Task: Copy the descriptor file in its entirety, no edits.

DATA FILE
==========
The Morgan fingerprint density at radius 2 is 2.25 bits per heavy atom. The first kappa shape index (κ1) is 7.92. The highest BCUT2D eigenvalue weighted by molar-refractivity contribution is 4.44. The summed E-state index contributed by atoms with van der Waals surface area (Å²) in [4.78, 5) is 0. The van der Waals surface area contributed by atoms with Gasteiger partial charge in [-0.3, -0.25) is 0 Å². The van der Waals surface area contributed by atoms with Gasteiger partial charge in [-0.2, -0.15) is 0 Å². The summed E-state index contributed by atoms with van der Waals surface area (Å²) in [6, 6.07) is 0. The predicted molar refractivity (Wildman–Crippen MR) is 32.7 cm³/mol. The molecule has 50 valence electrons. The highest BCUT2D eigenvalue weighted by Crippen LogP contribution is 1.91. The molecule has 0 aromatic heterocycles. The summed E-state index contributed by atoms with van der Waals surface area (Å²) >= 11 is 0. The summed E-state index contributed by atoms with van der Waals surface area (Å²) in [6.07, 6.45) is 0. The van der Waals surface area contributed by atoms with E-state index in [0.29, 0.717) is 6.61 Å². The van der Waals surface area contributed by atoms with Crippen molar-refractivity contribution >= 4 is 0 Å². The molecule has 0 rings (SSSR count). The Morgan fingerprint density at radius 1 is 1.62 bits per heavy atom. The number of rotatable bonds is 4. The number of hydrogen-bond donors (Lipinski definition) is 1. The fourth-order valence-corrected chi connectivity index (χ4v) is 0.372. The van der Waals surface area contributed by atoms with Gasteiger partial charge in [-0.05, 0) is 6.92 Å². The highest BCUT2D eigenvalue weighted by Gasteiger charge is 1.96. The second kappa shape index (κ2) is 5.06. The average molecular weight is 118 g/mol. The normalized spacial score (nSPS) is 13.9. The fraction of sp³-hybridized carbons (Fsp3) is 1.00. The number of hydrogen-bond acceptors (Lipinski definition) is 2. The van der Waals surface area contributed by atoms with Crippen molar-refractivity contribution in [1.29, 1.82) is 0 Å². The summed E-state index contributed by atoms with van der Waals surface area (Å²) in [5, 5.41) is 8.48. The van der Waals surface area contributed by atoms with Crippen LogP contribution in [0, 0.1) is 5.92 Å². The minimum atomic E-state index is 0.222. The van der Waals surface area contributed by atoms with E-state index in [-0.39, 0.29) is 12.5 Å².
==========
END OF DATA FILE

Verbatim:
The Morgan fingerprint density at radius 2 is 2.25 bits per heavy atom. The first kappa shape index (κ1) is 7.92. The highest BCUT2D eigenvalue weighted by molar-refractivity contribution is 4.44. The summed E-state index contributed by atoms with van der Waals surface area (Å²) in [4.78, 5) is 0. The van der Waals surface area contributed by atoms with Gasteiger partial charge in [-0.3, -0.25) is 0 Å². The van der Waals surface area contributed by atoms with Gasteiger partial charge in [-0.2, -0.15) is 0 Å². The summed E-state index contributed by atoms with van der Waals surface area (Å²) in [6, 6.07) is 0. The predicted molar refractivity (Wildman–Crippen MR) is 32.7 cm³/mol. The molecule has 50 valence electrons. The highest BCUT2D eigenvalue weighted by Crippen LogP contribution is 1.91. The molecule has 0 aromatic heterocycles. The summed E-state index contributed by atoms with van der Waals surface area (Å²) >= 11 is 0. The summed E-state index contributed by atoms with van der Waals surface area (Å²) in [6.07, 6.45) is 0. The van der Waals surface area contributed by atoms with E-state index in [0.29, 0.717) is 6.61 Å². The van der Waals surface area contributed by atoms with Crippen molar-refractivity contribution >= 4 is 0 Å². The molecule has 0 rings (SSSR count). The Morgan fingerprint density at radius 1 is 1.62 bits per heavy atom. The number of rotatable bonds is 4. The number of hydrogen-bond donors (Lipinski definition) is 1. The fourth-order valence-corrected chi connectivity index (χ4v) is 0.372. The van der Waals surface area contributed by atoms with Gasteiger partial charge in [-0.05, 0) is 6.92 Å². The highest BCUT2D eigenvalue weighted by Gasteiger charge is 1.96. The second kappa shape index (κ2) is 5.06. The average molecular weight is 118 g/mol. The normalized spacial score (nSPS) is 13.9. The fraction of sp³-hybridized carbons (Fsp3) is 1.00. The number of hydrogen-bond acceptors (Lipinski definition) is 2. The van der Waals surface area contributed by atoms with Crippen molar-refractivity contribution in [1.29, 1.82) is 0 Å². The summed E-state index contributed by atoms with van der Waals surface area (Å²) in [5, 5.41) is 8.48. The van der Waals surface area contributed by atoms with Crippen LogP contribution in [0, 0.1) is 5.92 Å². The minimum atomic E-state index is 0.222. The van der Waals surface area contributed by atoms with E-state index in [-0.39, 0.29) is 12.5 Å².